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So I want to keep an eye on my network connectivity so I can make a report for my ISP. (seems like the modem goes out for about 30-60 seconds about once a day)

So I copied this handy little script

http://www.cyberciti.biz/tips/simple-linux-and-unix-system-monitoring-with-ping-command-and-scripts.html

And an running it with

watch -n 15 ./ping-test.sh

I have been testing it by pulling the plug on my modem.

The first time watch runs the script after the network goes out it runs fine (sends some email) and then goes defunct. Once networking is restored the script "finishes" and then watch runs it again.

So I'm getting mail for when the network goes down, but not how long it was down for.

If I run the script straight from the command line it runs (emails) and then exits.

Any ideas why? How can I get the script to keep running once the network is down?

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4 Answers

up vote 1 down vote accepted

ping will hang if it cannot reach its target and that maybe why the script goes defunct because the ping is still waiting for a reply. Try adding the -w deadline or -W timeout option to the ping.

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Sorry for taking so long to mark this correct. This was the trick I needed. I set -W 2 and now it works like a champ! –  Slashterix Jun 19 '12 at 3:47
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You can do this in realtime by using "ip monitor". This will output any events such as the ip address being removed or added the link state changing from operational to disconnected, or a route changing in some way.

ip monitor all >> /some/log.log &

You must open in append mode. If you want to leave it to run outside of the terminal you can just disown the job with "disown %1"

If you need timestamps too, theres a couple of ways. An easy way is to use inotifywait to check if the file gets an update, then append your date to it. Itd be easy to do the above and this into a shell script and perhaps disown that instead so you get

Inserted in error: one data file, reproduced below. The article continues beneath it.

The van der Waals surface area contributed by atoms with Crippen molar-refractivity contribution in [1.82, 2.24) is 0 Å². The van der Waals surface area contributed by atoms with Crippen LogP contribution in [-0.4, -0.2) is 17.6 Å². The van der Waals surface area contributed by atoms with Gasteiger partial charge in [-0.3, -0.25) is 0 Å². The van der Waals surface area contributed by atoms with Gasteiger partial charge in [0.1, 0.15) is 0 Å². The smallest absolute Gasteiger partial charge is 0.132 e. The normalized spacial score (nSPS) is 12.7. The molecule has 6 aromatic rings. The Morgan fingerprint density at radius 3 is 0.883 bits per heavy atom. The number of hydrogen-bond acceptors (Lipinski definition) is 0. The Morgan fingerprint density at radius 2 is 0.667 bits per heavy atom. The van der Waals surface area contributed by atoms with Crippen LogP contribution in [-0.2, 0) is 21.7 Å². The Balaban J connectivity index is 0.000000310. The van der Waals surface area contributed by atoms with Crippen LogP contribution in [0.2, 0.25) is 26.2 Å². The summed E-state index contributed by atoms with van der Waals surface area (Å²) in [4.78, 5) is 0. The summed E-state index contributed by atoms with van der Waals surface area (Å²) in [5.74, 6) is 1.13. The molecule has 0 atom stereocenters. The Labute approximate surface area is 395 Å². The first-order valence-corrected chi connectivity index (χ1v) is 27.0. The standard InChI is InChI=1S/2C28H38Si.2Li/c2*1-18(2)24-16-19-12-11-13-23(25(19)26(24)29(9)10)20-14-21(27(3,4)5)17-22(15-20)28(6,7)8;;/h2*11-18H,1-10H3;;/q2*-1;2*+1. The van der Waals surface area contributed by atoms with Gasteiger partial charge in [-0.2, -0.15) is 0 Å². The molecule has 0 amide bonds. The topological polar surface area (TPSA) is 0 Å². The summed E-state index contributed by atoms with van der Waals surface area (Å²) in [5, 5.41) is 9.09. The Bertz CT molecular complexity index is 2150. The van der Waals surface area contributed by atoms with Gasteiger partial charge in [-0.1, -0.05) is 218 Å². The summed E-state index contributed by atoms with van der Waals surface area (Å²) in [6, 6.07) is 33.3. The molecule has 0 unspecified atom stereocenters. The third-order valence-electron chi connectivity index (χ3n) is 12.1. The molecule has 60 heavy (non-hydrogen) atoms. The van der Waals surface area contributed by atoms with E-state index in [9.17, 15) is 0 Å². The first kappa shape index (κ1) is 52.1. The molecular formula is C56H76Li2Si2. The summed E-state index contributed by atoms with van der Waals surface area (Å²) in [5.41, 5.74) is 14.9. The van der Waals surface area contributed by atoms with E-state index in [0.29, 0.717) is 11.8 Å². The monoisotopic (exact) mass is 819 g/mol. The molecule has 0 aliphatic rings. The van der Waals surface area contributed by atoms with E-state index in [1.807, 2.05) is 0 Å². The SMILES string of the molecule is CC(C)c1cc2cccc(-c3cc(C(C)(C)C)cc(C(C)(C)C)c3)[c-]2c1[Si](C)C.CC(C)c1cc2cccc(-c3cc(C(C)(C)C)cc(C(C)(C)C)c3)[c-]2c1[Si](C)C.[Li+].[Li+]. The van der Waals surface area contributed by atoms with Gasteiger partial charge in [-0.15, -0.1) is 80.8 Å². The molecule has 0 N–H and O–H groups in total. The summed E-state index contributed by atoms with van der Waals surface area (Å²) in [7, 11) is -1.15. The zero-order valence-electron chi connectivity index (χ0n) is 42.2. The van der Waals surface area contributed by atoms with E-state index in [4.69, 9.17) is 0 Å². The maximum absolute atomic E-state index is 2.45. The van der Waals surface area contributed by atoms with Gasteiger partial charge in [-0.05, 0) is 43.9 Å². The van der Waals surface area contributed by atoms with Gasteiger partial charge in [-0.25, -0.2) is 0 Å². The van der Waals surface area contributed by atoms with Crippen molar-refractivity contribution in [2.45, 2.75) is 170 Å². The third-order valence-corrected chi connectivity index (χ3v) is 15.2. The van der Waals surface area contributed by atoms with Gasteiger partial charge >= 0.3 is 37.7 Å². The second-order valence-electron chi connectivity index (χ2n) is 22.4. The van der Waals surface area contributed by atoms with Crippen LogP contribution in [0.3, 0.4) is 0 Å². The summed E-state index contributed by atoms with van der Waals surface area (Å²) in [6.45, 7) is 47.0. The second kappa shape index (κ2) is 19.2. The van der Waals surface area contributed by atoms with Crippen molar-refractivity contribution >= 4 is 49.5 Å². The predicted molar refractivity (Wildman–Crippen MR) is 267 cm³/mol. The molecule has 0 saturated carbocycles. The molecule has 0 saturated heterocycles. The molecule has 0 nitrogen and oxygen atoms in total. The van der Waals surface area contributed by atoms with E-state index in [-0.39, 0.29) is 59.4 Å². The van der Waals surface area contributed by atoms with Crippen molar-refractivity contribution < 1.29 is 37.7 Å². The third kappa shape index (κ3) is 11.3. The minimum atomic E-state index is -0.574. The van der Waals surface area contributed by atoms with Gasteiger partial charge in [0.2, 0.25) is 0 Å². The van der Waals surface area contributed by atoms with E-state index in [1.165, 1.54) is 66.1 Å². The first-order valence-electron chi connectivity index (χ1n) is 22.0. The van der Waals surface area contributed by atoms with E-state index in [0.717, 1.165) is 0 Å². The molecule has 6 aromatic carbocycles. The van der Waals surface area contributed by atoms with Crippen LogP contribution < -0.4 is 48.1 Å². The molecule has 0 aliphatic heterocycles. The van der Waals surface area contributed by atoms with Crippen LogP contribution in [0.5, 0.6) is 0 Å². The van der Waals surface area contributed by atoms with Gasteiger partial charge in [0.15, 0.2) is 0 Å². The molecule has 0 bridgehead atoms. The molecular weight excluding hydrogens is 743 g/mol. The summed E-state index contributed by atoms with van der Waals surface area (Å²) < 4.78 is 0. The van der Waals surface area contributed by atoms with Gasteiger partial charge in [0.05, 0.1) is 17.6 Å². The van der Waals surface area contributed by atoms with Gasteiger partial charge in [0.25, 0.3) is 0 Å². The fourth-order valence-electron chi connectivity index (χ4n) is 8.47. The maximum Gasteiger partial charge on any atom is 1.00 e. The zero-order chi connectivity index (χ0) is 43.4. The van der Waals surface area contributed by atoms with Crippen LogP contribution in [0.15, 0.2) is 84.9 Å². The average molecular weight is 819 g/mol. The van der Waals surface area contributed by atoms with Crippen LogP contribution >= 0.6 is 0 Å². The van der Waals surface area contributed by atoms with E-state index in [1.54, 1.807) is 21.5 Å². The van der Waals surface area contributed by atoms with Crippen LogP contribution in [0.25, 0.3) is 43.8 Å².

ip monitor all >> /some/log.log &
while inotifywait -qq -e modify /some/log.log; do 
  sleep 0.2;
  date >>/root/mon.log; 
done

Enjoy

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Cool tool. But I think it only monitors local connectivity. My modem (on the other side of a router) is going down. So the system I am testing from still has an active link to the LAN, just not the internet. –  Slashterix Nov 19 '11 at 1:17
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Your solution with 'watch' command is not good. I would try to solve this with something like this:

#!/bin/bash
HOSTS="foo.bar foo2.bar"
COUNT=4
while :
do
    for myHost in $HOSTS
    do
      count=$(ping -c $COUNT $myHost | grep 'received' | awk -F',' '{ print $2 }' | awk '{ print $1 }')
      if [ $count -eq 0 ]; then
        # 100% failed 
        echo "Host : $myHost is down (ping failed) at $(date)"
      fi
      done
sleep 15 # here is your refresh rate
done

and then run it as normal script: ./script_name.sh

terminate with CTRL+C.

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It goes defunct because it is already finished but depends on a parent process - watch command which is still alive.

So I'm getting mail for when the network goes down, but not how long it was down for.

That script is already print the date when the remote system is down:

echo "Host : $myHost is down (ping failed) at $(date)" | mail -s "$SUBJECT" $EMAILID

How can I get the script to keep running once the network is down?

It is pinging with -c 1 so it will stop after sending 1 ECHO_REQUEST packet.

Put it in cron to run every minutes:

*/1 * * * * /path/to/your/script
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When the ping is succeeding, watch will keep re-running the script every 15s. I don't want to use cron as 1 minute is not a small enough window of time. I think the modem is dropping off for 30-60 seconds at a time. I want to get an email every 15s until the link is restored, so I can tell if it was down for 30s or 2 minutes. –  Slashterix Nov 19 '11 at 1:14
    
How about this while true; do /path/to/your/script; sleep 15; done? –  quanta Nov 19 '11 at 16:14
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